When Do I Need a Copyright Notice?

Websites are in an interesting position when it comes to copyright law. With so many of the basic building blocks of a website (themes, plugins, stock photography, and even some of the coding) owned by others, are websites even considered to be copyright-protected works?

The answer to that is "yes." So long as your website's content is yours and yours alone, you own the complete rights to it from the moment it is created.

Now what about copyright notices? Do all websites need those? The answer to those questions are a little more complicated.

A Brief History of Copyright Notice Law

Before we start, let's clarify something. When we talk about copyright notices, we're not talking about copyright registration.

  • "Copyright" is your right to the work you've created.
  • "Copyright registration" is the securing of federal rights to your work, which you can do at the Copyright.gov.
  • "Copyright notices" are the actual lines of print you place on your website to let others know the date and owner of the copyright.

While we've previously covered the international history of copyright law in our Ultimate Guide to Copyright, it's worth taking a quick glance over the history of US copyright law as it shows the general trend.

The Copyright Act of 1790

  • George Washington signed the first copyright law into effect on May 13, 1790.
  • This law gave authors the right to establish ownership over books, maps, and charts for 14 years.
  • In order to secure protection, authors had to file for a copyright registration.

The Copyright Act of 1909

  • President Theodore Roosevelt was unsatisfied with the restrictive, incomplete, and oftentimes unclear copyright law of 1790.
  • All original work that was published, registered, and included a copyright notice were to be protected by the federal law for 28 years.

The Copyright Act of 1976

  • In addition to including provisions for new types of media like motion pictures, sound recordings, and architecture, this law also sought to provide copyright owners with more clearly stated rules for the terms of ownership (which now lasted through the life of the author, plus 50 years).
  • One of those new definitions stated that copyright owners had five years to rectify a missing or erroneous copyright notice. Otherwise, the work would enter the public domain.

The Berne Convention Implementation Act of 1988

  • The United States ratified this law almost 100 years after it was created in Switzerland.
  • There were massive changes introduced by this law, the most important of which was that copyright registration and notices were no longer necessary for establishing ownership and protection.

With each new iteration of the law, the government extended copyright lengths and made the process of securing those rights easier. As it stands today, a copyright notice is no longer necessary in order to claim ownership.

So with that being the case, why even go to the trouble of adding one to your website?

Why Have a Copyright Notice?

While your website does not need a copyright notice, you may still want to have one:

  • A copyright notice provides visible proof that you are the owner of your website.
  • You cannot take legal action against someone who has stolen (or copied) your work without an official notice.
  • If your website contains material of great value, you'll want that extra layer of protection.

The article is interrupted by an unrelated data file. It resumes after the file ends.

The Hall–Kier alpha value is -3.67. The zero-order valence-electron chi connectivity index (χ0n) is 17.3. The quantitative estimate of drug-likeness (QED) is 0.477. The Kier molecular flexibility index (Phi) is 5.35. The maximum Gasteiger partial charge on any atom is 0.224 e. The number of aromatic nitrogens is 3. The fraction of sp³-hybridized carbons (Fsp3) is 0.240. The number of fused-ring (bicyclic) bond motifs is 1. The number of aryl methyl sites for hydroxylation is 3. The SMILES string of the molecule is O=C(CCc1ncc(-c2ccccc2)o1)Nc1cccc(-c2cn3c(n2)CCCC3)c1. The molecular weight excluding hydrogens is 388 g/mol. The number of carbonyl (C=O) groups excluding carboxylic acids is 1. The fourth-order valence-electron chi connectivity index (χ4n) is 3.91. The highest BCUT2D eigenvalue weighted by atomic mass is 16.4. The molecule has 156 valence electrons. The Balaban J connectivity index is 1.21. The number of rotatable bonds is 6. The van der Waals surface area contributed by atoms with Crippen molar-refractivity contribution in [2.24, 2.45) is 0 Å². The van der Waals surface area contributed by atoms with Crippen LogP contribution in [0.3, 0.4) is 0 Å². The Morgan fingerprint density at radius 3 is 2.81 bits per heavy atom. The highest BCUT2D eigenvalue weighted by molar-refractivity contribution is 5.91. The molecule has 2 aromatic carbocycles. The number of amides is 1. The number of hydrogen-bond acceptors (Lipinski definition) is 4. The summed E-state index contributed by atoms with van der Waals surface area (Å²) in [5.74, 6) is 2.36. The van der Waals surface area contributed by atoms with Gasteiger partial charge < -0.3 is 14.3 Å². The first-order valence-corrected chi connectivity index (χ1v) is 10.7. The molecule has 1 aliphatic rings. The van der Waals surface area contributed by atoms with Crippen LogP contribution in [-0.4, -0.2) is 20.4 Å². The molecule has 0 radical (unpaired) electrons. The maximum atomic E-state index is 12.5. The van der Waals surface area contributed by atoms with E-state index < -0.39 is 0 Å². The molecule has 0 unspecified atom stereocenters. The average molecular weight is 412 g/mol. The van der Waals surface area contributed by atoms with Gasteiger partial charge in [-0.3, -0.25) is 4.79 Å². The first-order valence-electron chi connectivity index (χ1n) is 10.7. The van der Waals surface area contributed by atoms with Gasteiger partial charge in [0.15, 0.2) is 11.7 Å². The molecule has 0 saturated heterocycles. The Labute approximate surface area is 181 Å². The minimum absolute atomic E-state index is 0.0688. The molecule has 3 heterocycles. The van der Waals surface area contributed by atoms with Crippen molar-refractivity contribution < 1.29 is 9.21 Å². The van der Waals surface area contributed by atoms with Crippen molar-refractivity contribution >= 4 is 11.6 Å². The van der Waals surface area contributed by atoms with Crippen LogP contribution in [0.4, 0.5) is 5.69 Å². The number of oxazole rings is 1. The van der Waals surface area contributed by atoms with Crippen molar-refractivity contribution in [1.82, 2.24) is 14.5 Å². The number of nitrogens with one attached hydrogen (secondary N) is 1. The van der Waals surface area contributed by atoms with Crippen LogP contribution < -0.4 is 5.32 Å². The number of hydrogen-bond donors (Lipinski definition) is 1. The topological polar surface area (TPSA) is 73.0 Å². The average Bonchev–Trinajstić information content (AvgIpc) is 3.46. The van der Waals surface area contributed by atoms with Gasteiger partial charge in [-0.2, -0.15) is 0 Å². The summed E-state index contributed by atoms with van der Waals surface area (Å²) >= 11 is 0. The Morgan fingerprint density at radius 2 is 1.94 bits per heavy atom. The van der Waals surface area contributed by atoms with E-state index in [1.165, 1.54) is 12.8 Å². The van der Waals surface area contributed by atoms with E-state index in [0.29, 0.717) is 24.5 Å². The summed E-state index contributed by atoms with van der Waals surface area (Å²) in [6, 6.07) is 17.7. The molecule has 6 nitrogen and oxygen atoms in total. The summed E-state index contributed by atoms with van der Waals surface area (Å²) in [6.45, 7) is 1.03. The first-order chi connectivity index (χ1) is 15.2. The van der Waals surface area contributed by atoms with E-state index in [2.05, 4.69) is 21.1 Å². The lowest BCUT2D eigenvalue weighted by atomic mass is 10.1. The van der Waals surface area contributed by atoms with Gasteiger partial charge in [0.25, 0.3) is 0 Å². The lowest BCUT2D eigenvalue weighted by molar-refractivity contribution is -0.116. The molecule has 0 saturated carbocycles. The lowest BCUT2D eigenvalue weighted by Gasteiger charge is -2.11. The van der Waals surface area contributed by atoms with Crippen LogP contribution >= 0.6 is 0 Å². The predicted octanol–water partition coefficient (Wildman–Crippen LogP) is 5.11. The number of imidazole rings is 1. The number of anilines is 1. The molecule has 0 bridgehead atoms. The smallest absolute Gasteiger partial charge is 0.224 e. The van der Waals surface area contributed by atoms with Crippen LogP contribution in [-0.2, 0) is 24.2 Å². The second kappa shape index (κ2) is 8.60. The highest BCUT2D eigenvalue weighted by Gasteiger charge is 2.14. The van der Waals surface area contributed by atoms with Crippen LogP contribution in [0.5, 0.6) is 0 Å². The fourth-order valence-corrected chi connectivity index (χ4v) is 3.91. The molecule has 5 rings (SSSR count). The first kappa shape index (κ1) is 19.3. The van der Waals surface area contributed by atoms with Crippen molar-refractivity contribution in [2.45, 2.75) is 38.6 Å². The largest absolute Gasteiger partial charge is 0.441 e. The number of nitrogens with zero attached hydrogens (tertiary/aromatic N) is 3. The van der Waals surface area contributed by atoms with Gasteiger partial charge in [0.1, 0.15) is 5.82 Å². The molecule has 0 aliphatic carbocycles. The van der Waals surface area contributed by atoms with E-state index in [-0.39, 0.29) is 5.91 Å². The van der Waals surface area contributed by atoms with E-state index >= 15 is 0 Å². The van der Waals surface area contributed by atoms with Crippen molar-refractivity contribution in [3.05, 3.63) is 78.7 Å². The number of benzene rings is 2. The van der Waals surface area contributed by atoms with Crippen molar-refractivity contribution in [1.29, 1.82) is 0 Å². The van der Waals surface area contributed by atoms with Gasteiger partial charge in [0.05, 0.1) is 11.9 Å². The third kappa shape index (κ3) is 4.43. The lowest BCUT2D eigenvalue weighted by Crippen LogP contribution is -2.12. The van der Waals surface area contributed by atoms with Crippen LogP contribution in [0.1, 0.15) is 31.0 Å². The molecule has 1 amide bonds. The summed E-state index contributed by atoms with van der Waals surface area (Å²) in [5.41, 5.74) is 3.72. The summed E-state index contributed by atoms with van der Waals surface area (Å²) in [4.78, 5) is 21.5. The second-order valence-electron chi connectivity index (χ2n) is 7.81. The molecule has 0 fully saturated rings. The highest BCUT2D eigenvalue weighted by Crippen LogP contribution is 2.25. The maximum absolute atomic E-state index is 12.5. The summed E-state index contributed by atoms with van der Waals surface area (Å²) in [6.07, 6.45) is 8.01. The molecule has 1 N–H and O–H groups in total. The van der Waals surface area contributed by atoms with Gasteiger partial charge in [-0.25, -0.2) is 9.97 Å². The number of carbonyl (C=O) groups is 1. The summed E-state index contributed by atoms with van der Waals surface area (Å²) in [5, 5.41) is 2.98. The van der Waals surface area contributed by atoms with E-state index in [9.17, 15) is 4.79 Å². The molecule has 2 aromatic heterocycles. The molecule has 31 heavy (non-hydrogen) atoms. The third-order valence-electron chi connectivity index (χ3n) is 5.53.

• If you've gone to the trouble of registering your website with the government, then you'll need to display a copyright notice on your site.

How to Use Copyright Notices

Copyright notices are very simple in structure and only require three pieces of information:

  1. The © symbol
  2. The year of publication
  3. The copyright owner.

Some people also choose to include the words "Copyright" or "All Rights Reserved," but that's not really necessary.

What is necessary, however, is that all three pieces of info are correct. If anything should be wrong in that notice and you attempt to sue someone for stealing your work, they may be able to claim innocent infringement (PDF) due to being misled by the erroneous (or missing) copyright notice.

Placing the Copyright on Your Site

Copyright notices — regardless of the type of work on which they appear — must always be clearly and permanently displayed. When it comes to websites, the most common place to put the notice is in the footer.

Some website owners also prefer to link a legal rights and terms of use page to the notice in the footer. This way, there can be no question as to who owns the rights to the content.

If you'd like to offer people the opportunity to request usage of your copyrighted content, you can also include a brief message on your website along with a contact email or phone number through which they can make the official request.

Adding Copyright Notices in WordPress

If your site is based in WordPress, several plugins exist to help with easily inserting copyright notices, including:

Copyright Notices: Are They for You?

Again, it's important to emphasize here that copyright notices are not necessary. Once you've created your website, you own the rights to all of the original content within it. However, if you should decide that establishing a copyright notice would be beneficial to you in the long run, just know that it's very easy to put it in place.


Further Reading and Resources

We have more guides, tutorials, and infographics related to copyright, security, and running a website:

If you really want to understand copyright, we've created a great resource, The Ultimate Guide to Copyright And it really is the ultimate guide; it will tell most of what you need to know. After that, you'll probably need a lawyer.